The Oxford Martin School Blog
Energy and externalities - how to meet the challenges ahead
12 Jul 2012 2 comment(s)
A lecture by Prof Amartya Sen on 11 July prompted a fascinating discussion among expert academics and audience members. This blog summarises some of the key points from the lecture and panel discussion. Links to the lecture text, photos and further information are available at the end. Please add your own comments and insights at the end...
The lecture was held to mark the launch of the new Oxford Martin Programme on Resource Stewardship. Prof Myles Allen, who is one of the academics leading the programme, gave us an introduction. This new research will bring together academics working across the sciences, social sciences and humanities to radically rethink global resource stewardship. It was fitting to launch such an ambitious programme of research by sharing Amartya Sen's vision for a more sustainable approach to energy policy.
Prof Ian Goldin (Director of the Oxford Martin School) primed the audience to hear from Prof Sen, describing him as a world-renowned and highly respected academic who has shown throughout his career “unwavering commitment to justice, human rights and poverty reduction”. Sen did not disappoint, as he gave a deeply thoughtful exploration of the nature of the environmental and energy challenges we face today.
Sen was talking about “Energy and Externalities”. It’s an approach that comes from economics – what are the factors that bring third party benefits or costs, and how do you weigh these risks? The challenge today is that market decisions, which arguably drive our society, do not take adequate note of externalities. Sen explained that decisions on energy production, in particular, are based on completely wrong indications of costs and benefits. Nuclear power is what concerns Sen most at the moment. He claimed, “The terrible externalities of nuclear power, including civilian nuclear power, is far less understood and acknowledged than even the under-recognised dangers of climate change.”
Ultimately, Sen argued, we need to advance the usability of renewable and alternative sources of power generation. And we need powerful and well-assessed public initiatives, including incentives for market response and funding for research, to drive this advance.
The panel discussion that followed was lively, engaging and highly informative.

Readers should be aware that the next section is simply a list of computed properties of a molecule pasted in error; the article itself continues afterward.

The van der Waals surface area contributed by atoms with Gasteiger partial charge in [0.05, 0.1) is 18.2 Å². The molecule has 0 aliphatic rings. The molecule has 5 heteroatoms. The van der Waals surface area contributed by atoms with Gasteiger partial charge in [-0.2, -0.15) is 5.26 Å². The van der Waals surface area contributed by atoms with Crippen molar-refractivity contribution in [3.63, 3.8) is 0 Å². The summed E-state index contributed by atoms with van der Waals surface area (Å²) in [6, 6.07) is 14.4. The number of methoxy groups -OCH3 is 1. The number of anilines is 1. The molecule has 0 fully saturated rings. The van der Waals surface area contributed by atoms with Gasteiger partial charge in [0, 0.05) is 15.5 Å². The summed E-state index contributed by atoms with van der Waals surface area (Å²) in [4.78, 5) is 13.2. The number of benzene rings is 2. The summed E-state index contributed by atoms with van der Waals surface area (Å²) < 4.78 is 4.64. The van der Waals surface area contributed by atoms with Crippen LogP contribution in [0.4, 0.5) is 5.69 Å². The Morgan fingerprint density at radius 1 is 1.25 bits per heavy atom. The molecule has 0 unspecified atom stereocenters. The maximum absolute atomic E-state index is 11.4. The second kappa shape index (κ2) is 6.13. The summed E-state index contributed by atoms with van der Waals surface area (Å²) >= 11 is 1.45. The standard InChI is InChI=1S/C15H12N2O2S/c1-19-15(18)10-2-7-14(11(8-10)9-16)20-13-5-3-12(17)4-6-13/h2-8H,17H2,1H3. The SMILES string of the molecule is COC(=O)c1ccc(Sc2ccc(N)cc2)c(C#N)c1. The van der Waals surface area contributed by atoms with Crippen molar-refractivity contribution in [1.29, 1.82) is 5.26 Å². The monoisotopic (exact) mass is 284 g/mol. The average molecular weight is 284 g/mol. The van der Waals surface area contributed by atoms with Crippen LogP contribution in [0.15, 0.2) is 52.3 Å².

Professor Sir Chris Llewellyn-Smith, Director of Energy Research at Oxford University, said he was more sanguine about nuclear safety than Prof Sen but less sanguine about its costs. He then proceeded to reel off extraordinary statistics, for example about the amount of subsidies the fossil fuel industry receives (in the region of $400 billion per year) and worldwide annual deaths from coal mining (5,000). Of course, there is no room for complacency in assessing the risks of the nuclear industry, but the bottom line is that we probably can’t do without it if we are to meet our energy demands in the future.
Professor Ngaire Woods, Dean of the Blavatnik School of Government at the University of Oxford, gave insights into the role of government in seeking energy solutions. She identified as needed governmental regulation (and independent oversight), incentives (public finance) and a balance of public-private interests that would ensure more effective stewardship of natural resources. She emphasised that the research of the Oxford Martin Programme on Resource Stewardship, which was launched with this event, could play a vitally informative role in identifying these kinds of solutions.
Professor Steve Rayner, who will be co-directing the new Programme on Resource Stewardship, identified ‘risk thinking’ as a more effective approach to evaluating technologies, instead of the more traditional cost-benefit analysis. At the end of his comments, he stressed that nuclear is likely to play only a limited role in our future energy mix. Most vitally, we need to be thinking about adaptation strategies to deal with the environmental and energy challenges ahead.
- Download Amartya Sen's lecture (pdf)
- Professor Steve Rayner comments on themes raised by Professor Sen and suggests a need for adaptation to existing climate variability
- View photos from the event
- Details about the event
- About the Oxford Martin Programme on Resource Stewardship
- Professor Sen is on the Oxford Martin School Advisory Council - see the full list of distinguished members